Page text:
There are people so set in their ways and perceptions, that even when presented with facts, incontrovertible truths, they dig in deeper, defending their wrongness. People who are wrong become more entrenched in the wrong to where they can’t see beyond the forest of lies they are telling themselves.
It seems like I’m encountering these people every day and they are becoming more aggressive. I know that’s just a perception based on my own biases, but I feel exhausted by the constant onslaught of those diametrically opposed to truth.
In some strange way, I get it. We are the stories we tell ourselves and about ourselves. If we admit to wrong, then there’s the fear that our carefully constructed toothpick teepee (I’m trying to get that to catch on so we don’t have to say “house of cards” anymore) may come crashing down. There’s a lot of fear involved with admitting being wrong. “How will I be perceived?” “What does it say about me that this thing I felt so strongly about is incorrect?” “That side is against everything I believe, so if they are right about even one thing, what am I doing with my entire life perspective?” “Does this mean I have to reevaluate my thought process?”
Example that haunts me three years later: A coworker I don’t particularly get along with sneezes. I say, “gesundheit.” The response, “Around here, we say ‘bless you.'” I’m flabbergasted because, who corrects someone on the mumbo jumbo we say to each other after a sneeze because of some hold over from our superstitious ancestors who thought sneezes were a sign of souls escaping from our bodies? Before I could retort about the blatant stupidity of this complaint of a kind-yet-cursory gesture, a different coworker chimed in, “I say ‘gesundheit.'” To which the first coworker, when confronted with infinite wrongness, responds by shaking her head and saying, “no, no, around here it’s ‘bless you.'” Coworker 2 was born and raised in the very zip code in which we worked. What is the point of clinging to such blatant wrongness? What did she hope to achieve?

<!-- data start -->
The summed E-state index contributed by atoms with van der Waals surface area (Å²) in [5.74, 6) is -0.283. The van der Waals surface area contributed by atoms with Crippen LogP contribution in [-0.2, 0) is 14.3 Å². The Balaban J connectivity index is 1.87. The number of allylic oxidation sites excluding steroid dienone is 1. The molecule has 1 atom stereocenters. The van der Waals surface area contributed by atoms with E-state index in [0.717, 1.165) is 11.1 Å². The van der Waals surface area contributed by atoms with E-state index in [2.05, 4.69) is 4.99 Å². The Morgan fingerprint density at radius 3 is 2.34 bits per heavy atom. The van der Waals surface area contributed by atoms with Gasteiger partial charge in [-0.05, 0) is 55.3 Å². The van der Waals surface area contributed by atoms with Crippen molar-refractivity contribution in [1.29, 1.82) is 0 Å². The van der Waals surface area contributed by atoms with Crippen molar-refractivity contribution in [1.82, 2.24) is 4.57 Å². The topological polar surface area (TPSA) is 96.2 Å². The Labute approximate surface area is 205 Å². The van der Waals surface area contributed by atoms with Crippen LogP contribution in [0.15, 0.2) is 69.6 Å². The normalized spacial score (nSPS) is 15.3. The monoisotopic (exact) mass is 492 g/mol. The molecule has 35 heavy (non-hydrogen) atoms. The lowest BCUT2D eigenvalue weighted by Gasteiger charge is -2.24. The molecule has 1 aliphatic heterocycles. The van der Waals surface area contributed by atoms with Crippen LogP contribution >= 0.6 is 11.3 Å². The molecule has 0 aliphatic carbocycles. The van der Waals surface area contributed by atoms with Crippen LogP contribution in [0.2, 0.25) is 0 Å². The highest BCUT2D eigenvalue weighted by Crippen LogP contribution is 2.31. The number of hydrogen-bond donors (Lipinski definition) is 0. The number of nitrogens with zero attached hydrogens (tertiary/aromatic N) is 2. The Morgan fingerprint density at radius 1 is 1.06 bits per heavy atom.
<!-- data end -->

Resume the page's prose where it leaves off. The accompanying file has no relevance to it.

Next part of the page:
Like many times when I’d rather not engage with stubbornly faulty logic, I most often shrug or nod because that’s easier than trying to navigate the labyrinth of reasoning that lead that person to believe their initial assertion. I’m not talking about subjective things or even marginally debatable things. I’m talking the evry day landmines of attempted confrontation we slalom through every day, like deliberately provocative things people bring up just because they want to argue for some reason. Like the cab driver or mechanic who says, “What do you think about the president. . .” or “Can you believe. . .”
Isn’t it easier to just give in to the truth, to submit to facts rather than tread water in a sea of ignorant fallaciousness? My guess is it’s a mix of fear and disdain. People are deathly afraid of being wrong (please watch the video I just linked to), afraid of their personal narrative being wrong and especially if that means someone they don’t like is right. So, instead of adjusting, they/we become mental acrobats. To justify such wrongness, our thoughts do more leaps and contortions than a Cirque Du Soleil show run by an angry ex-Olympics Russian gymnastics coach.
Appreciating the fallibility of humanity is what separates us from our future robot overlords. Be suspicious of anyone who claims to have a grasp on absolute truth. The only way we advance as a species is by embracing our wrongness, learning from it, and building off it. But maybe I’m wrong. After all, I’m only human.